Australasian Journal of Philosophy

Instructions to Referees 


The Journal calls upon referees to help evaluate manuscripts, to ensure that the broadest range of expertise in the profession is brought to bear on submissions. Ultimately, we are asking referees to help us with two basic questions about a submission:

  1. Does the submission achieve what it is setting out to achieve?
  2. Is it important for AJP to publish a paper with those aims?

Answering the first question might involve considering whether the principal line of argument is valid or cogent, and whether the author's chosen methodology is appropriate for the questions they are attempting to address. Answering the second question might involve consideration of the novelty, significance, and plausibility of the submission.

We'd expect referees who answer ‘no’ to one or both of these questions to recommend rejection of the submission. If the answer to the question(s) is ‘yes, with reservations’, then we'd expect a recommendation of revise and resubmit; and if the answer is ‘yes’ to both questions, we'd expect a recommendation of acceptance.

Referees should acknowledge they are in a position of considerable influence over the fate of a submission, and should always act professionally, ethically, and demonstrate high standards of probity. Manuscripts must always be evaluated on their merits. 


We ask that, unless special arrangements have been explicitly made, referees' reports be supplied within one month of accepting the task. Please get in touch if you need more time; we generally prefer a late report to no report at all, but it's always best to know what's going on, and we can often offer an extended deadline which will stop our system sending you increasingly shrill automatic reminders.


ScholarOne Manuscripts allows direct typing of reports into the site, but, as with all typing directly into text boxes, there is a risk of loss of work. When you have completed your report and are ready to submit it, click on 'Submit'. (If you don't do this, we won't know you've supplied it.) If you want to write the report piecemeal, it is essential that you click the 'Save' button before exiting, or all the information that you have entered will be lost.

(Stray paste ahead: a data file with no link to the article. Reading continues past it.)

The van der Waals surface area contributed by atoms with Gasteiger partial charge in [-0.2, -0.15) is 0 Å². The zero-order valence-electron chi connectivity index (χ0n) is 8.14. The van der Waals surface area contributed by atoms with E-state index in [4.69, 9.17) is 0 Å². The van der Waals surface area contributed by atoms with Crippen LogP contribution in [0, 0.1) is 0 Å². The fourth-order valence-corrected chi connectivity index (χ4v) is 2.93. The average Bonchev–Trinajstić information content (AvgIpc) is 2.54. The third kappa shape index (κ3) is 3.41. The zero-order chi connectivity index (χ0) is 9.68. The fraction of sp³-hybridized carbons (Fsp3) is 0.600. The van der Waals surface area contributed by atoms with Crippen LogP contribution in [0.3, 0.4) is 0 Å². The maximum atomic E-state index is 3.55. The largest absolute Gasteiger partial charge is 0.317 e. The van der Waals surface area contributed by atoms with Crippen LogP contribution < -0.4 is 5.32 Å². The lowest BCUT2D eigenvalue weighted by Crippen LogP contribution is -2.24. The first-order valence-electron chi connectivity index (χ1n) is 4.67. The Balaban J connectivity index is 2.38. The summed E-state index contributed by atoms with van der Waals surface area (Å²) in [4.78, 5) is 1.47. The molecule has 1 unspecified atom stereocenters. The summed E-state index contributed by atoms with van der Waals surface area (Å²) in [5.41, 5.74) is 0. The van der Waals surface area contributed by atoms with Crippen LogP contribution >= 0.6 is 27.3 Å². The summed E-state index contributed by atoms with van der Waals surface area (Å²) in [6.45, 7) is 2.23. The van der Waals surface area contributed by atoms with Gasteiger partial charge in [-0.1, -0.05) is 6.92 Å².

Referees may prefer to paste their text, or lodge their reports as (or supplement them with) word-processed documents. If they do so, they should take notice of the limitations on file formats described on the Submissions page. We prefer not to receive reports in PDF format, though for especially lengthy reports, or those that make use of special characters or formatting, can be uploaded as a file. This file will go to the Editor and Associate Editor, who will pass on to the author its contents at their discretion.

On the referee page, there is a space for 'Comments to Editor' and a space for 'Comments to the Author'. Please be sure to paste or write your comments in the appropriate space.

If you wish to view the manuscript and the referee form simultaneously, click on the HTML or PDF icon. The manuscript will open in a new window. Leave the new window open, switch back to the main window, and open the score sheet by clicking on the Score Sheet tab. Follow the instructions for referees provided in the ScholarOne Manuscripts site.


A referee is asked to indicate by checking the appropriate box on the ScholarOne form whether acceptance, conditional acceptance, minor revision, major revision, or rejection is recommended. We prefer that referees not indicate their recommendation in the text of their comments to the author.

If either kind of revision is the recommendation, indication should be provided of willingness (or lack of it) to read a revised version of the paper; in the former case, a copy of the original manuscript may be retained for convenience. (A verdict of 'major revision' is strongly discouraged when the paper has already been resubmitted; resubmitted papers are identifiable by an 'R' suffix to their login number.) 

In the case of a paper longer than 8,000 words of main text including bibliography (or a Discussion Note longer than 2,000), referees should bear in mind the editorial policy that the acceptance bar rises with increasing length; roughly speaking, a 16,000-word article would have to be good enough to out-compete not just one but two good papers of 8,000 words each, and suggestions about how a paper could profitably be shortened are always very useful. It greatly assists the Editor in coming to a decision if referees provide sufficient commentary so that the basis of their judgment, rather than just the verdict itself, is clear. This also is vital information for authors, who will have a clearer idea of how their work must be improved in order to be of a standard publishable in a leading journal.

Referees should also bear in mind that Journal policy is to make available as much of their reports as possible to the author(s). The AJP is committed to the view that the process of refereeing not only ensures the high quality of the papers appearing in it but, additionally, serves an educative function, especially for less experienced scholars. Referees should accordingly adopt a judicious tone in their assessment, while not forgetting that, if a paper is of very poor quality the report must indicate this. A clear and forthright report is of more use to author and Editor than a tactfully evasive one, but the language should be measured. If in doubt as to whether a given remark should be directed to both author and editor, direct it to the editor alone, who may make use of it in their own comments to the author. Occasionally referees make comments directed to the author that it would not be prudent for the journal to forward to the author; please note that the editor may minimally edit a report in such cases. The Journal endeavours to the extent possible to abide by the COPE guidelines on editing of peer reviews.